Talking Movies

March 2, 2016

Time Out of Mind

Actor/producer Richard Gere teams up with The Messenger writer/director Oren Moverman for a portrait of homelessness in New York City.

feature1

George (Gere) is rudely awakened from his slumber in a bathtub by Frank (Steve Buscemi) and thrown out of an apartment that his friend Sheila has been evicted from. George is a nuisance in Frank’s eyes, in fact he’s a nuisance to most people. Nurse Maire (Geraldine Hughes) tells him he can sleep in the ER waiting room but an orderly countermands her compassion. Private schoolboys and frat boys mock and prank George when he’s at his most vulnerable. His estranged daughter Maggie (Jena Malone) can’t stand the sight of him. When he falls at his feet at a shelter he’s quickly intimidated by the younger, physically stronger Jack (Jeremy Strong). But there he also makes an unlikely friend, former jazz musician and current garrulous optimist Dixon (Ben Vereen). Can Dixon steer George back on to the straight and narrow?

That description makes Time Out of Mind sound almost plot-driven. It’s not. To a fault. At an ADIFF Q&A last week actor/producer Gere was proud of how he and Moverman had worked hard to strip away almost all elements of plot from the movie. There is no true arc nor backstory. We begin abruptly in media res ,and our feelings of disorientation are heightened by a chaotic sound mix; reflecting the long-lens cinematography of Bobby Bukowski that captures from afar the astonishing verite of real people blanking Richard Gere because of his shabby apparel, as well as emulating 1960s anti-Magnum photography by wrapping images in and thru reflections. But this lack of backstory greatly hurts the father/daughter dynamic. Without context Maggie appears hypocritical and narcissistic, her repeated ‘What else?’ reminiscent of and as irritating as Diane Keaton’s ‘As what?’ refrain in Reds.

Time Out of Mind lacks the bravura camerawork Bukowski and Moverman deployed on 2011’s Rampart, but there are numerous long-takes that are so unobtrusive you start with surprise when you suddenly realise that minutes have passed without a cut. Gere doesn’t match the recent gold standard of his barnstorming turn in Arbitrage, because he’s essentially a passive, if occasionally self-destructive, figure. Instead Vereen remains long in the memory. His Dixon is a comic creation given to lengthy monologues, but also gifted incredibly affecting notes of despair and delusion that come to a head when he hesitates agonisingly over playing an out of tune piano. Moverman’s previous directorial effort Rampart was just as much a character study, but it was driven by a ferociously complex and layered character actively moving through a reasonably fleshed out plot. Moverman’s pared back too much…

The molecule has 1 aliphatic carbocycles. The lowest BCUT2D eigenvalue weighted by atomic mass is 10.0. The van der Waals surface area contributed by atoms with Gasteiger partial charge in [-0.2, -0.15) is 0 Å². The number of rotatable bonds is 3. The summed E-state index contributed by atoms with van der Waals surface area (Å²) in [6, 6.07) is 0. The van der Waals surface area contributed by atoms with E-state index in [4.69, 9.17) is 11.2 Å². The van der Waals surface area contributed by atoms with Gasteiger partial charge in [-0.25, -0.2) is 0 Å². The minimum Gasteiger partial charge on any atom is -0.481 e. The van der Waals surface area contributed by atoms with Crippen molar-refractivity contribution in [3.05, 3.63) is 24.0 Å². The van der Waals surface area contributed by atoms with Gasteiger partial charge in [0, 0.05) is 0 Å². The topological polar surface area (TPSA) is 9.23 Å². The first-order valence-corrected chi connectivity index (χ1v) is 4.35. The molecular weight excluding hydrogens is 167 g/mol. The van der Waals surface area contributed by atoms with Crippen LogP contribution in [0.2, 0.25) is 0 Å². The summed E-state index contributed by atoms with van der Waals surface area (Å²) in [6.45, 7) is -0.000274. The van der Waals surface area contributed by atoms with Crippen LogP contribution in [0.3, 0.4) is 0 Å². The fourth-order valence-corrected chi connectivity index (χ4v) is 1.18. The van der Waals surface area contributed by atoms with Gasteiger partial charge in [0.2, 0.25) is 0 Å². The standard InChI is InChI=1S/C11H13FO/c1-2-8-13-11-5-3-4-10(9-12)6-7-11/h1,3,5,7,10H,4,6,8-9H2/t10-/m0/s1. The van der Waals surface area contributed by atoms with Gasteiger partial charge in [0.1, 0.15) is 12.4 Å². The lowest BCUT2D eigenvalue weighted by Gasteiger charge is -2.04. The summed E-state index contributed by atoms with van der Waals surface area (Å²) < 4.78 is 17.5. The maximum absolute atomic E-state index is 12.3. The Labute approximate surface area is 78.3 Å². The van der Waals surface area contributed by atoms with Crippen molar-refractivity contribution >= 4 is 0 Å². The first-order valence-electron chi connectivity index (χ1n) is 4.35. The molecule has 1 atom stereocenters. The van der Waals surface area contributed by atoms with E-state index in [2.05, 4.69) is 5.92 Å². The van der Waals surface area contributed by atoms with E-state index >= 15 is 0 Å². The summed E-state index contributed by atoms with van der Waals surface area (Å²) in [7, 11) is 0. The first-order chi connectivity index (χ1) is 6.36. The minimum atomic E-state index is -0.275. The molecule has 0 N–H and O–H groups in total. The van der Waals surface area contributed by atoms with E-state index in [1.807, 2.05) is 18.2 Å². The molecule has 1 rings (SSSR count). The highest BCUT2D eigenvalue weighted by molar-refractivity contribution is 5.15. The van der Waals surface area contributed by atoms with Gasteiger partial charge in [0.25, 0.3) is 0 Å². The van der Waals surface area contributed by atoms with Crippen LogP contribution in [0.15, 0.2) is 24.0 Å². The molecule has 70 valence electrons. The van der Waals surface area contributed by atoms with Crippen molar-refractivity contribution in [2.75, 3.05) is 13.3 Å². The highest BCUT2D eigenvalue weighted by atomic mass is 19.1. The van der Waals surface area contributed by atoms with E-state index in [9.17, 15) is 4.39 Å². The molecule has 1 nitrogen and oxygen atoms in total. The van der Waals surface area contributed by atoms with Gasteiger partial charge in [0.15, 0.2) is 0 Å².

Time Out of Mind is that most frustrating of things: an important film. It’s incredibly depressing, paints a not too rose-tinted picture of urban homelessness, and is exceptionally well-intentioned. It’s just not great film-making.

3/5

Advertisements

March 7, 2013

Parker

Jason Statham stretches his acting muscles again, but unlike last year’s  underwhelming Safe, Parker comes with a writer and director of  pretty high calibre attached.

Parker

Statham is (you’ve guessed it) Parker, who we first meet disguised as a  priest to execute a heist at the Ohio State Fair. The disguise, amusingly  enough, isn’t entirely outrageous – as Parker reveals his inviolable ethical  code: “I only steal from those who can afford it, and I only hurt people who  deserve it.” Unfortunately his father-in-law Hurley (Nick Nolte) has lumbered  him with some unethical thieves (Michael Chiklis, Clifford Collins Jr, Wendell  Pierce) who leave Parker for dead on a roadside. Parker survives and tracks them  to Florida, where he uses struggling realtor Leslie (Jennifer Lopez) to pinpoint  their location, and, in an unlikely alliance, identify their next heist. But can  Parker focus on stealing the haul and killing his betrayers when Chicago mob  boss Danziger has unleashed an assassin to eliminate both Parker and his wife  (Emma Booth)?

This is based on the Parker novel Flash Fire by Richard Stark aka Donald  Westlake, which makes you wonder (given Point  Blank) if he only had one plot:  Parker, left for dead, survives, seeks revenge. It’s a good plot, and Black Swan and Carnivale scribe John McLaughlin renders it  the kind of entertaining crime popcorn Hollywood’s fallen out of doing. Unlike  the last Stark flick Payback the  plentiful violence here isn’t sadistic; indeed the scene you’ll wincingly  remember is stunningly masochistic. The State is notably endearing as he beats  people up, is nice to dogs, and delivers the immortal threat of an agonising  death by crushing a man’s trachea with a chair with the kicker – “Plus there’s  the posthumous humiliation of having been killed by a chair.” Indeed, like Ocean’s 11, when J-Lo makes her belated  entrance it’s slightly unnecessary.